Designing a Printed Circuit Board

This article is a quick overview of how printed circuit boards (PCBs) are designed. Electronic devices that are used in schools, homes, and industries are usually manufactured with printed circuit boards within them. They are usually made from glass-reinforced durable plastic that has copper tracks instead of wires. The components are fixed through drilled holes.These holes are drilled onto the board, where components are placed and then soldered. The components are linked together using copper tracks, forming a circuit.

The first printed circuit boards were designed manually.

In fact, hobbyists still use a photomask drawn on a clear mylar sheet.The design or diagram will be the base where pin pads will be laid out.Traces will also be made to connect the different pads.Traces are often prepared using self-adhesive tape.This type of design method is not done in large-scale PCB manufacturing anymore.

Circut bord

In large-scale production, PCBs are designed using software.The steps that are followed in designing a printed circuit board are the following:

First, there will be a schematic capture using an electronic design automation device.Next, the card size and the template are decided upon based on the needed circuitry and the case that will be used.Next, the component positions and heat sinks are determined.After that, the layer stack of the PCB is determined, depending on the complexity.Then, line impedance is determined.This is done through dielectric layer thickness and trace-width.Then components are ready to be placed.Signal traces are then routed using electronic design automation tools.Gerber files are then generated, ready for manufacturing.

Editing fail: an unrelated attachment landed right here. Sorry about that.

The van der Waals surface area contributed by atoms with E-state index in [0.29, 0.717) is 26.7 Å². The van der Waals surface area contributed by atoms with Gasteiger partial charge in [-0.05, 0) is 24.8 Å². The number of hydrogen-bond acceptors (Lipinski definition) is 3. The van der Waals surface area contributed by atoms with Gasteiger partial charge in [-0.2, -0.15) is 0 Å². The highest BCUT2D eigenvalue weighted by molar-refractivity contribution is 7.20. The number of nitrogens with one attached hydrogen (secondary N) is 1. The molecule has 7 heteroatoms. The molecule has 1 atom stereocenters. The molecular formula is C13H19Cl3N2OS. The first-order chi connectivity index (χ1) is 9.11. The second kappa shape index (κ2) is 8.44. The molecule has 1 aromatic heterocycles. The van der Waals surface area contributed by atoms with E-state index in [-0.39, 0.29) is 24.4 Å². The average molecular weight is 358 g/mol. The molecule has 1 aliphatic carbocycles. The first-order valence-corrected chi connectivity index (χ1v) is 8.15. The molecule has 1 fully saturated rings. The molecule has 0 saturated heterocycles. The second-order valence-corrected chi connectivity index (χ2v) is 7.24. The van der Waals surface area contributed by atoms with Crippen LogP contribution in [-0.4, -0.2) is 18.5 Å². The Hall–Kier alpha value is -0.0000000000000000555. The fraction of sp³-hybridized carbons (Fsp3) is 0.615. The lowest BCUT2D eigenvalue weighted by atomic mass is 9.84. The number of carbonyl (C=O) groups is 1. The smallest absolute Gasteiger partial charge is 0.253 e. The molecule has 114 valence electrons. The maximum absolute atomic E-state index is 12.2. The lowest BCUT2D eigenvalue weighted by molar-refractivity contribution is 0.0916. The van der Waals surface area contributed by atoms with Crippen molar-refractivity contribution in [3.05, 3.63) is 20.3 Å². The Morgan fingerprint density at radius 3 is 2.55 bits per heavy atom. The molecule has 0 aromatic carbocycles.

The printed circuit board manufacturing process also consists of many different steps. First, PCB fabrication data is generated using CAD.The Gerber files are read into the Computer Aided Manufacturing software or CAM.CAM takes care of the input of data, verification, and compensation for deviations in the manufacturing process, panelization, and the output of the digital tools such as copper patterns, legend image, and electrical test files, among many others.

Panelization refers to grouping a number of PCBs for manufacturing into a panel.

A panel is a larger board that usually consists of a single design.There are usually two kinds of panels used in the manufacture of PCBs.The first is called an assembly panel or array and a bare board manufacturing panel.The panel is then broken down into smaller, individual PCBs.They are separated through drilling or doing perforations on the boundaries of individual circuits.Think of this as huge sheets of postage stamps.These days, separating panels are usually done suing laser technology. Boards are laser cut with no contact, which reduces stress on the circuits.

In replicating the pattern in the fabricator’s CAM system, there are several methods used.Silk screen printing is when etch-resistant inks are used to create the protective mask.Photoengraving is when a photoresist mask is added while PCB milling and laser resist ablation are also used.These methods are used depending on the number of boards being produced.

Replicating is easy for single- and double-layered PCBs –

printed_circuit_boardFor a multi-layer printed circuit board, it is a bit more challenging because it has trace layers inside.Lamination is when a stack of PCBs are processed in a press, using heat and pressure for a certain period of time.The end-result is an inseparable one-piece material.

The printed circuit board will still go through many other phases in the manufacturing process. The next phase is the actual PCB fabrication process.This process includes sub-processes such as drilling, solder and resist application,plating and coating, legend printing, bare board test, protection, testing and packaging.

These are just some of the general things hobbyists learnabout designing printed circuit boards.Hopefully, this article has helped you in broadening your understanding of PCBs.